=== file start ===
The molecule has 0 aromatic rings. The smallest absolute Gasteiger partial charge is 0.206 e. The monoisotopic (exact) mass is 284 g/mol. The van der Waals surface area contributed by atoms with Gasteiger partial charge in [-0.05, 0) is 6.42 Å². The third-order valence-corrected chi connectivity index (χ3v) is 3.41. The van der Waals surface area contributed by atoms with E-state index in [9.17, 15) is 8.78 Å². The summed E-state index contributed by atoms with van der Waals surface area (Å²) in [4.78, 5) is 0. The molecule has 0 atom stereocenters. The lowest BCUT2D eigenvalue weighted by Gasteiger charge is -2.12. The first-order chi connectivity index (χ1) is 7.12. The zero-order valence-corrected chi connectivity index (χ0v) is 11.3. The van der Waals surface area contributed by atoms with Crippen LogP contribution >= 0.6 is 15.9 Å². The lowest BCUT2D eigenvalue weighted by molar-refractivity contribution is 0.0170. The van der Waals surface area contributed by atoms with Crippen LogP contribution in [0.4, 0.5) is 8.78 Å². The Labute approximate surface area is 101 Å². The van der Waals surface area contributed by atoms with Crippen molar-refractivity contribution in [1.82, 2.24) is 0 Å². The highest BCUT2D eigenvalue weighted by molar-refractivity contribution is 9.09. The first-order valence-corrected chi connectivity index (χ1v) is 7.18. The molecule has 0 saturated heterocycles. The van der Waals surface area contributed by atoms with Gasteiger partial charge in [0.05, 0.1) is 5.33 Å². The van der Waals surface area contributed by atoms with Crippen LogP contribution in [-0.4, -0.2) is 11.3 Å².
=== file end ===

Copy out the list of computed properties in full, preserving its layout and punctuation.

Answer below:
The molecule has 0 aromatic rings. The smallest absolute Gasteiger partial charge is 0.206 e. The monoisotopic (exact) mass is 284 g/mol. The van der Waals surface area contributed by atoms with Gasteiger partial charge in [-0.05, 0) is 6.42 Å². The third-order valence-corrected chi connectivity index (χ3v) is 3.41. The van der Waals surface area contributed by atoms with E-state index in [9.17, 15) is 8.78 Å². The summed E-state index contributed by atoms with van der Waals surface area (Å²) in [4.78, 5) is 0. The molecule has 0 atom stereocenters. The lowest BCUT2D eigenvalue weighted by Gasteiger charge is -2.12. The first-order chi connectivity index (χ1) is 7.12. The zero-order valence-corrected chi connectivity index (χ0v) is 11.3. The van der Waals surface area contributed by atoms with Crippen LogP contribution >= 0.6 is 15.9 Å². The lowest BCUT2D eigenvalue weighted by molar-refractivity contribution is 0.0170. The van der Waals surface area contributed by atoms with Crippen LogP contribution in [0.4, 0.5) is 8.78 Å². The Labute approximate surface area is 101 Å². The van der Waals surface area contributed by atoms with Crippen molar-refractivity contribution in [1.82, 2.24) is 0 Å². The highest BCUT2D eigenvalue weighted by molar-refractivity contribution is 9.09. The first-order valence-corrected chi connectivity index (χ1v) is 7.18. The molecule has 0 saturated heterocycles. The van der Waals surface area contributed by atoms with Gasteiger partial charge in [0.05, 0.1) is 5.33 Å². The van der Waals surface area contributed by atoms with Crippen LogP contribution in [-0.4, -0.2) is 11.3 Å².